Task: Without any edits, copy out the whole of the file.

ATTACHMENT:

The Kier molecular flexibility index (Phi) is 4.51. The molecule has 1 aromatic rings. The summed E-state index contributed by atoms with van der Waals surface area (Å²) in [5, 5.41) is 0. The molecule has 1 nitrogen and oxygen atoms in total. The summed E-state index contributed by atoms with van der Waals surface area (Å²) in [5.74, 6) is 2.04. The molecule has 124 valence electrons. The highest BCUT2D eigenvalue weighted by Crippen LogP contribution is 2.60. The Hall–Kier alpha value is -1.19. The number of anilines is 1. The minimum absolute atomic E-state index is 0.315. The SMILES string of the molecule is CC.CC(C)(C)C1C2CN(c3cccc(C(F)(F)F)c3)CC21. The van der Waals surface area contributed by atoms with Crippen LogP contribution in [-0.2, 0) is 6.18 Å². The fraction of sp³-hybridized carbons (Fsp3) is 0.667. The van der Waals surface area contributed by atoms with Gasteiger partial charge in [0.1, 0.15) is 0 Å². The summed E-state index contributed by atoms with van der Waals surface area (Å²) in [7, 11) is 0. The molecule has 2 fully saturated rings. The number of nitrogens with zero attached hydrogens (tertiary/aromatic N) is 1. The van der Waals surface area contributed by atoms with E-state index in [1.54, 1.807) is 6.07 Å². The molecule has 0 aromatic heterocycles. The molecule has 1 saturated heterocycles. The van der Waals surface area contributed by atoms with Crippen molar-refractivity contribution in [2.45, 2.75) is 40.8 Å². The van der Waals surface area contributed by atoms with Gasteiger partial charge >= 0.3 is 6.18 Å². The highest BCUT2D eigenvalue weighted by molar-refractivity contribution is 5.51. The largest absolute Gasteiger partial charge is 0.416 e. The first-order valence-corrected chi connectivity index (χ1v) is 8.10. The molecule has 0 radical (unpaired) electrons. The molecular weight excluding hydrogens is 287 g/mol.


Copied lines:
The Kier molecular flexibility index (Phi) is 4.51. The molecule has 1 aromatic rings. The summed E-state index contributed by atoms with van der Waals surface area (Å²) in [5, 5.41) is 0. The molecule has 1 nitrogen and oxygen atoms in total. The summed E-state index contributed by atoms with van der Waals surface area (Å²) in [5.74, 6) is 2.04. The molecule has 124 valence electrons. The highest BCUT2D eigenvalue weighted by Crippen LogP contribution is 2.60. The Hall–Kier alpha value is -1.19. The number of anilines is 1. The minimum absolute atomic E-state index is 0.315. The SMILES string of the molecule is CC.CC(C)(C)C1C2CN(c3cccc(C(F)(F)F)c3)CC21. The van der Waals surface area contributed by atoms with Crippen LogP contribution in [-0.2, 0) is 6.18 Å². The fraction of sp³-hybridized carbons (Fsp3) is 0.667. The van der Waals surface area contributed by atoms with Gasteiger partial charge in [0.1, 0.15) is 0 Å². The summed E-state index contributed by atoms with van der Waals surface area (Å²) in [7, 11) is 0. The molecule has 2 fully saturated rings. The number of nitrogens with zero attached hydrogens (tertiary/aromatic N) is 1. The van der Waals surface area contributed by atoms with E-state index in [1.54, 1.807) is 6.07 Å². The molecule has 0 aromatic heterocycles. The molecule has 1 saturated heterocycles. The van der Waals surface area contributed by atoms with Crippen molar-refractivity contribution in [2.45, 2.75) is 40.8 Å². The van der Waals surface area contributed by atoms with Gasteiger partial charge >= 0.3 is 6.18 Å². The highest BCUT2D eigenvalue weighted by molar-refractivity contribution is 5.51. The largest absolute Gasteiger partial charge is 0.416 e. The first-order valence-corrected chi connectivity index (χ1v) is 8.10. The molecule has 0 radical (unpaired) electrons. The molecular weight excluding hydrogens is 287 g/mol.